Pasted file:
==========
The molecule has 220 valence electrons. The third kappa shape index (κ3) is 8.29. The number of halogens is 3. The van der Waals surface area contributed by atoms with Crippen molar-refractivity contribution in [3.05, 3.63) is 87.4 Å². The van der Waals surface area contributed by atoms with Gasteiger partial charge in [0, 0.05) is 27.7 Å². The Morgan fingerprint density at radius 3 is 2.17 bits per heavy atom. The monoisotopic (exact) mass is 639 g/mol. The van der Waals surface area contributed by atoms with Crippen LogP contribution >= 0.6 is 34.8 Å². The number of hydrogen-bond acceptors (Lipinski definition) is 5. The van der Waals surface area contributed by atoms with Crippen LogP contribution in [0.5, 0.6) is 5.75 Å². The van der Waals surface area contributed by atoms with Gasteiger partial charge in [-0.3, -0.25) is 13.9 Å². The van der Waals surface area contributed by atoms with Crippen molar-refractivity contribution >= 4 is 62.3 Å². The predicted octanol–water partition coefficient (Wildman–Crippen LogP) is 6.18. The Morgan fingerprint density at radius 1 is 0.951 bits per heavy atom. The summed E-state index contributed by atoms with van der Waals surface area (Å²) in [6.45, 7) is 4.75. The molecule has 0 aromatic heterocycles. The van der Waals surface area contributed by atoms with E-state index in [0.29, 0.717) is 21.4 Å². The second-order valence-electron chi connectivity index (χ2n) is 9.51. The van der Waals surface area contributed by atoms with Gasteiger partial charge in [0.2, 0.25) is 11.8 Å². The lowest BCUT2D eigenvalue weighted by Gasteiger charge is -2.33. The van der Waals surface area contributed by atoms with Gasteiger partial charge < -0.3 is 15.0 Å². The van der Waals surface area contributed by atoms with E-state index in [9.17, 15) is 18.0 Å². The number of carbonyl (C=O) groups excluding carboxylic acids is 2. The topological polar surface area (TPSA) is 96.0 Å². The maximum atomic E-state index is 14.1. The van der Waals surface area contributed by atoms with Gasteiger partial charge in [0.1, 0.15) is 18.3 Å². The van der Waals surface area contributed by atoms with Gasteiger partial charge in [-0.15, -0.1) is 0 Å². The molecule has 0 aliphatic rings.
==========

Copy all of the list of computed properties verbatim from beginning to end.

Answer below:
The molecule has 220 valence electrons. The third kappa shape index (κ3) is 8.29. The number of halogens is 3. The van der Waals surface area contributed by atoms with Crippen molar-refractivity contribution in [3.05, 3.63) is 87.4 Å². The van der Waals surface area contributed by atoms with Gasteiger partial charge in [0, 0.05) is 27.7 Å². The Morgan fingerprint density at radius 3 is 2.17 bits per heavy atom. The monoisotopic (exact) mass is 639 g/mol. The van der Waals surface area contributed by atoms with Crippen LogP contribution >= 0.6 is 34.8 Å². The number of hydrogen-bond acceptors (Lipinski definition) is 5. The van der Waals surface area contributed by atoms with Crippen LogP contribution in [0.5, 0.6) is 5.75 Å². The van der Waals surface area contributed by atoms with Gasteiger partial charge in [-0.3, -0.25) is 13.9 Å². The van der Waals surface area contributed by atoms with Crippen molar-refractivity contribution >= 4 is 62.3 Å². The predicted octanol–water partition coefficient (Wildman–Crippen LogP) is 6.18. The Morgan fingerprint density at radius 1 is 0.951 bits per heavy atom. The summed E-state index contributed by atoms with van der Waals surface area (Å²) in [6.45, 7) is 4.75. The molecule has 0 aromatic heterocycles. The van der Waals surface area contributed by atoms with E-state index in [0.29, 0.717) is 21.4 Å². The second-order valence-electron chi connectivity index (χ2n) is 9.51. The van der Waals surface area contributed by atoms with Gasteiger partial charge in [0.2, 0.25) is 11.8 Å². The lowest BCUT2D eigenvalue weighted by Gasteiger charge is -2.33. The van der Waals surface area contributed by atoms with Gasteiger partial charge < -0.3 is 15.0 Å². The van der Waals surface area contributed by atoms with E-state index in [9.17, 15) is 18.0 Å². The number of carbonyl (C=O) groups excluding carboxylic acids is 2. The topological polar surface area (TPSA) is 96.0 Å². The maximum atomic E-state index is 14.1. The van der Waals surface area contributed by atoms with Gasteiger partial charge in [0.1, 0.15) is 18.3 Å². The van der Waals surface area contributed by atoms with Gasteiger partial charge in [-0.15, -0.1) is 0 Å². The molecule has 0 aliphatic rings.